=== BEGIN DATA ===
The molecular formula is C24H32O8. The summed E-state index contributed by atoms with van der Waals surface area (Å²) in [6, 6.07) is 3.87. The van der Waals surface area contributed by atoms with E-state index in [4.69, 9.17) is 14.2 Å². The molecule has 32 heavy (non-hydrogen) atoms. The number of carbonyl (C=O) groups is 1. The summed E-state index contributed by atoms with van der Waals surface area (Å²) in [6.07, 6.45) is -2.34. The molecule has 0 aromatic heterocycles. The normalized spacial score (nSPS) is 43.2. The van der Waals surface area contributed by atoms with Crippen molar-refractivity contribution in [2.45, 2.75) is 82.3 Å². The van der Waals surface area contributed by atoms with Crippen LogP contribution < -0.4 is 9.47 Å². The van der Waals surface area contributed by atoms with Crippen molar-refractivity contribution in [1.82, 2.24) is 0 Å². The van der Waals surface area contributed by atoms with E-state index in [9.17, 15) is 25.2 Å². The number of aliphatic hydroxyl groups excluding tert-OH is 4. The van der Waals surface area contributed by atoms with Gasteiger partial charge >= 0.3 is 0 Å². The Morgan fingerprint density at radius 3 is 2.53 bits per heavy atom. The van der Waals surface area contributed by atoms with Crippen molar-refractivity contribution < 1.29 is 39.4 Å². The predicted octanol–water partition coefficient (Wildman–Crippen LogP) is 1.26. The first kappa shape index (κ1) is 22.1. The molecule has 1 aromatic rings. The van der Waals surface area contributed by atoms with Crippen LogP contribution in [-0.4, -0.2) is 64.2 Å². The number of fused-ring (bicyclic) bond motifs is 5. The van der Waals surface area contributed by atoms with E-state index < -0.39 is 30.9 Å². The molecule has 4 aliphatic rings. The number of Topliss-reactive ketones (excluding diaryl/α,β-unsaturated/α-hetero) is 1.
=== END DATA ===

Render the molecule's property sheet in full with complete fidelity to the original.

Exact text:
The molecular formula is C24H32O8. The summed E-state index contributed by atoms with van der Waals surface area (Å²) in [6, 6.07) is 3.87. The van der Waals surface area contributed by atoms with E-state index in [4.69, 9.17) is 14.2 Å². The molecule has 32 heavy (non-hydrogen) atoms. The number of carbonyl (C=O) groups is 1. The summed E-state index contributed by atoms with van der Waals surface area (Å²) in [6.07, 6.45) is -2.34. The molecule has 0 aromatic heterocycles. The normalized spacial score (nSPS) is 43.2. The van der Waals surface area contributed by atoms with Crippen molar-refractivity contribution in [2.45, 2.75) is 82.3 Å². The van der Waals surface area contributed by atoms with Crippen LogP contribution < -0.4 is 9.47 Å². The van der Waals surface area contributed by atoms with Crippen molar-refractivity contribution in [1.82, 2.24) is 0 Å². The van der Waals surface area contributed by atoms with E-state index in [9.17, 15) is 25.2 Å². The number of aliphatic hydroxyl groups excluding tert-OH is 4. The van der Waals surface area contributed by atoms with Gasteiger partial charge >= 0.3 is 0 Å². The Morgan fingerprint density at radius 3 is 2.53 bits per heavy atom. The van der Waals surface area contributed by atoms with Crippen molar-refractivity contribution < 1.29 is 39.4 Å². The predicted octanol–water partition coefficient (Wildman–Crippen LogP) is 1.26. The first kappa shape index (κ1) is 22.1. The molecule has 1 aromatic rings. The van der Waals surface area contributed by atoms with Crippen LogP contribution in [-0.4, -0.2) is 64.2 Å². The number of fused-ring (bicyclic) bond motifs is 5. The van der Waals surface area contributed by atoms with E-state index < -0.39 is 30.9 Å². The molecule has 4 aliphatic rings. The number of Topliss-reactive ketones (excluding diaryl/α,β-unsaturated/α-hetero) is 1.